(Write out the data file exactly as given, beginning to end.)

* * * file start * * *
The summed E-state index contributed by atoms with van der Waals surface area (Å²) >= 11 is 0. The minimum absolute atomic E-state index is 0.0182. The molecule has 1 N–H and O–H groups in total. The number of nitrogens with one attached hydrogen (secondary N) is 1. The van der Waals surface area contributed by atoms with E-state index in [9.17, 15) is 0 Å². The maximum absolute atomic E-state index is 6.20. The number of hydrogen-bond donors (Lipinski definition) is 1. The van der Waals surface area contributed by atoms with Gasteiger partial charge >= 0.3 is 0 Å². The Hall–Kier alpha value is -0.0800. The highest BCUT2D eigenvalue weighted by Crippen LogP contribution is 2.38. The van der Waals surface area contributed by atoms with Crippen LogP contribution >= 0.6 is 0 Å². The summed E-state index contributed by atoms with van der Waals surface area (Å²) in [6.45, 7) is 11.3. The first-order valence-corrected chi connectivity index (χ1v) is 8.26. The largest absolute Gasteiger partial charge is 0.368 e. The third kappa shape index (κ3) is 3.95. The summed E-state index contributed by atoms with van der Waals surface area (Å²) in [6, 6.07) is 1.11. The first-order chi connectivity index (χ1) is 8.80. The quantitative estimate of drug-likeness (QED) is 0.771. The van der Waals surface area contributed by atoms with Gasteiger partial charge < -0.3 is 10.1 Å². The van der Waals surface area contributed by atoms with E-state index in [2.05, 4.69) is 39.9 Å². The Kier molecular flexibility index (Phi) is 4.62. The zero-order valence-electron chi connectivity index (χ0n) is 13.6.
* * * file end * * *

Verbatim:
The summed E-state index contributed by atoms with van der Waals surface area (Å²) >= 11 is 0. The minimum absolute atomic E-state index is 0.0182. The molecule has 1 N–H and O–H groups in total. The number of nitrogens with one attached hydrogen (secondary N) is 1. The van der Waals surface area contributed by atoms with E-state index in [9.17, 15) is 0 Å². The maximum absolute atomic E-state index is 6.20. The number of hydrogen-bond donors (Lipinski definition) is 1. The van der Waals surface area contributed by atoms with Gasteiger partial charge >= 0.3 is 0 Å². The Hall–Kier alpha value is -0.0800. The highest BCUT2D eigenvalue weighted by Crippen LogP contribution is 2.38. The van der Waals surface area contributed by atoms with Crippen LogP contribution >= 0.6 is 0 Å². The summed E-state index contributed by atoms with van der Waals surface area (Å²) in [6.45, 7) is 11.3. The first-order valence-corrected chi connectivity index (χ1v) is 8.26. The largest absolute Gasteiger partial charge is 0.368 e. The third kappa shape index (κ3) is 3.95. The summed E-state index contributed by atoms with van der Waals surface area (Å²) in [6, 6.07) is 1.11. The first-order chi connectivity index (χ1) is 8.80. The quantitative estimate of drug-likeness (QED) is 0.771. The van der Waals surface area contributed by atoms with Gasteiger partial charge < -0.3 is 10.1 Å². The van der Waals surface area contributed by atoms with E-state index in [2.05, 4.69) is 39.9 Å². The Kier molecular flexibility index (Phi) is 4.62. The zero-order valence-electron chi connectivity index (χ0n) is 13.6.